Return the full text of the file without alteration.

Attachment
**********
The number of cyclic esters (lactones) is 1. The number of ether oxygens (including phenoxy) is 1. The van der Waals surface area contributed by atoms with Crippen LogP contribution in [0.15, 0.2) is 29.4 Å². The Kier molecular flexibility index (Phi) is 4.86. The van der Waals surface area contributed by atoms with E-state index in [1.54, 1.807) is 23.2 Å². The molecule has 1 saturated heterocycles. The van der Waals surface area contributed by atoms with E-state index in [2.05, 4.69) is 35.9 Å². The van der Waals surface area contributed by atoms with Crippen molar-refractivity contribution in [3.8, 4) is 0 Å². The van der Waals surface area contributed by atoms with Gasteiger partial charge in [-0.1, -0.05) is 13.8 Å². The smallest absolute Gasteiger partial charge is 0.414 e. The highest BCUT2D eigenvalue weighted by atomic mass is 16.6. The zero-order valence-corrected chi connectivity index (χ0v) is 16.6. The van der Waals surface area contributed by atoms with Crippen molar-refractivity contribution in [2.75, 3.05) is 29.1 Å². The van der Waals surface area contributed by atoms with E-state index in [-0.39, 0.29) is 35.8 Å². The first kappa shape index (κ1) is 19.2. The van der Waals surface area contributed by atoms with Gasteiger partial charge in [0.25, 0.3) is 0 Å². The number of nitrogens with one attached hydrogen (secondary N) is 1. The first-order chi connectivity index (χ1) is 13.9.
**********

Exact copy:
The number of cyclic esters (lactones) is 1. The number of ether oxygens (including phenoxy) is 1. The van der Waals surface area contributed by atoms with Crippen LogP contribution in [0.15, 0.2) is 29.4 Å². The Kier molecular flexibility index (Phi) is 4.86. The van der Waals surface area contributed by atoms with E-state index in [1.54, 1.807) is 23.2 Å². The molecule has 1 saturated heterocycles. The van der Waals surface area contributed by atoms with E-state index in [2.05, 4.69) is 35.9 Å². The van der Waals surface area contributed by atoms with Crippen molar-refractivity contribution in [3.8, 4) is 0 Å². The van der Waals surface area contributed by atoms with Gasteiger partial charge in [-0.1, -0.05) is 13.8 Å². The smallest absolute Gasteiger partial charge is 0.414 e. The highest BCUT2D eigenvalue weighted by atomic mass is 16.6. The zero-order valence-corrected chi connectivity index (χ0v) is 16.6. The van der Waals surface area contributed by atoms with Crippen molar-refractivity contribution in [2.75, 3.05) is 29.1 Å². The van der Waals surface area contributed by atoms with E-state index in [-0.39, 0.29) is 35.8 Å². The first kappa shape index (κ1) is 19.2. The van der Waals surface area contributed by atoms with Gasteiger partial charge in [0.25, 0.3) is 0 Å². The number of nitrogens with one attached hydrogen (secondary N) is 1. The first-order chi connectivity index (χ1) is 13.9.